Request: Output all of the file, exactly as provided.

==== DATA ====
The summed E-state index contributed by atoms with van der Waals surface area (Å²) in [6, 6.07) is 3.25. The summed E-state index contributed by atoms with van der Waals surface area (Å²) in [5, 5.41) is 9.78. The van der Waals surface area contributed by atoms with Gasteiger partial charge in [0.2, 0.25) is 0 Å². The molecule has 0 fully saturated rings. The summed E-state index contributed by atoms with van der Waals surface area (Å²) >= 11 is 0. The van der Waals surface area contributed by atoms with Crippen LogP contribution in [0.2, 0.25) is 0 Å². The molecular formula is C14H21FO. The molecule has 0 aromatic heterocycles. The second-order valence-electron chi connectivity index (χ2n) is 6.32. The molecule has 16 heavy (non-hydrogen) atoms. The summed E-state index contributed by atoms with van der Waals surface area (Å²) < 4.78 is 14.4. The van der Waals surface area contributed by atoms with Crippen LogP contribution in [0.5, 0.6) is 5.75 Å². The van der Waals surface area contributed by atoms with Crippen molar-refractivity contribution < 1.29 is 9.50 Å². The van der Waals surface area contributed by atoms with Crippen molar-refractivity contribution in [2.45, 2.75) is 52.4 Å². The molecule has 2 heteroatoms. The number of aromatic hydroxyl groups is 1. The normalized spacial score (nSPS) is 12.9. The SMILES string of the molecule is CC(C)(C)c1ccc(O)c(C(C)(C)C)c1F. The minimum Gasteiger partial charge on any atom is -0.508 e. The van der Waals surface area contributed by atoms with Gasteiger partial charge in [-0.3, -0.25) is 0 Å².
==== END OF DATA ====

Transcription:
The summed E-state index contributed by atoms with van der Waals surface area (Å²) in [6, 6.07) is 3.25. The summed E-state index contributed by atoms with van der Waals surface area (Å²) in [5, 5.41) is 9.78. The van der Waals surface area contributed by atoms with Gasteiger partial charge in [0.2, 0.25) is 0 Å². The molecule has 0 fully saturated rings. The summed E-state index contributed by atoms with van der Waals surface area (Å²) >= 11 is 0. The van der Waals surface area contributed by atoms with Crippen LogP contribution in [0.2, 0.25) is 0 Å². The molecular formula is C14H21FO. The molecule has 0 aromatic heterocycles. The second-order valence-electron chi connectivity index (χ2n) is 6.32. The molecule has 16 heavy (non-hydrogen) atoms. The summed E-state index contributed by atoms with van der Waals surface area (Å²) < 4.78 is 14.4. The van der Waals surface area contributed by atoms with Crippen LogP contribution in [0.5, 0.6) is 5.75 Å². The van der Waals surface area contributed by atoms with Crippen molar-refractivity contribution < 1.29 is 9.50 Å². The van der Waals surface area contributed by atoms with Crippen molar-refractivity contribution in [2.45, 2.75) is 52.4 Å². The molecule has 2 heteroatoms. The number of aromatic hydroxyl groups is 1. The normalized spacial score (nSPS) is 12.9. The SMILES string of the molecule is CC(C)(C)c1ccc(O)c(C(C)(C)C)c1F. The minimum Gasteiger partial charge on any atom is -0.508 e. The van der Waals surface area contributed by atoms with Gasteiger partial charge in [-0.3, -0.25) is 0 Å².